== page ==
* World’s highest country on political knife-edge
* Fears of repeat of 1998 fighting
* Army promises not to get involved
By Marafaele Mohloboli
MASERU, May 26 (Reuters) - Voters in the highland African kingdom of Lesotho went to the polls on Saturday in a wide-open election that analysts say could end without a clear result, as happened in 1998 when South Africa had to send in troops to quell unrest.
The capital Maseru was quiet, with shops closed, as voters queued up on a crisp and clear southern hemisphere winter morning.
Campaigning has been peaceful but a lack of opinion polls, and Prime Minister Pakalitha Mosisili’s decision to quit the ruling party and go it alone under the banner of the new Democratic Congress (DC) party, have kept the landlocked nation’s two million people on tenterhooks.
“I decided to go to the polls because I want changes. We are tired of this government, we need changes,” said Mohato Bereng, a local chief, planning to vote for the Lesotho Congress for Democracy.
Mosisili’s DC is expected to do best but without a clear majority, analysts say. That would increase the chances of trouble if there is no deal on a coalition with either of the other two main parties - the Lesotho Congress for Democracy and the All Basotho Convention.
“That would be a very disturbing scenario,” said Hoolo ‘Nyane, director of the Transformation Resource Centre, a Maseru think-tank.
A repeat of the 1998 political stand-off and subsequent fighting, in which at least 58 locals and eight South African soldiers died and large parts of Maseru were damaged, was “not completely unlikely”, he added.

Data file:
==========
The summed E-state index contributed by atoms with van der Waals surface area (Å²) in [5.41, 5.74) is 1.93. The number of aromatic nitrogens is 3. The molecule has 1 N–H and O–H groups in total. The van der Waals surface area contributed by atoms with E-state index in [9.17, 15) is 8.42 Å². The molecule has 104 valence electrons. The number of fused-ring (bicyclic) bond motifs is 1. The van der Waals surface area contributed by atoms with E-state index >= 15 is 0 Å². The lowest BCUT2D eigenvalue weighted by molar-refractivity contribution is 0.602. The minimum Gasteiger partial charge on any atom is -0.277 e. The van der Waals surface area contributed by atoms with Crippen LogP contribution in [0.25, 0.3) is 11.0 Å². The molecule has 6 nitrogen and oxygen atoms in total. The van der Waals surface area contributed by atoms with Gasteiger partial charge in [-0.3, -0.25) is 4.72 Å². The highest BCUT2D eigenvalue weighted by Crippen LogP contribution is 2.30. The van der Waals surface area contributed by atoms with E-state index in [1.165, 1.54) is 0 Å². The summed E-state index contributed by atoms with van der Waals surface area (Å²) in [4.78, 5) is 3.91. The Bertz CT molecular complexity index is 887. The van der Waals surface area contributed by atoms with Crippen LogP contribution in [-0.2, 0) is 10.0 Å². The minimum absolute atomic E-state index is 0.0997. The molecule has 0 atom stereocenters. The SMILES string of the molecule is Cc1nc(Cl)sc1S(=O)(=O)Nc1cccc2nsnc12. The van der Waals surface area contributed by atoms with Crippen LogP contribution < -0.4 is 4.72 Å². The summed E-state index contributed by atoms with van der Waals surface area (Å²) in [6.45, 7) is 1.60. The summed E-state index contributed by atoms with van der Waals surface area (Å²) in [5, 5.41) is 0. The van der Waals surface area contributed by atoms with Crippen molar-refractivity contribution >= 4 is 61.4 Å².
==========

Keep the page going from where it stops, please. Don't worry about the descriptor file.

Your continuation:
Results are expected to trickle into Maseru on Sunday but a final tally may not be known until early next week because of the remoteness of some communities in a rugged country with a poor road network.
Since independence from Britain in 1966, Lesotho has undergone a number of military coups but former Malawi President Bakili Muluzi, head of a Commonwealth observer team, said he had assurances from the army and police that they would not take sides.
Prolonged post-election unrest would put a dent in the $4 billion economy, which is forecast to expand at 4 percent this year due to a boom in diamond mining and a recovery in the farming sector after serious flooding in 2011.
Besides a slice of regional customs receipts, the country’s other big earner is hydropower exported to South Africa from the massive mountain ranges that have made Lesotho a favourite of trivia fans as “the world’s highest country” - its lowest point is 1,380 metres (4,528 feet) above sea level.
Lesotho is completely ringed by South Africa and is heavily dependent on its dominant neighbour. (Writing by Ed Cropley; Editing by Ed Stoddard and Matthew Tostevin)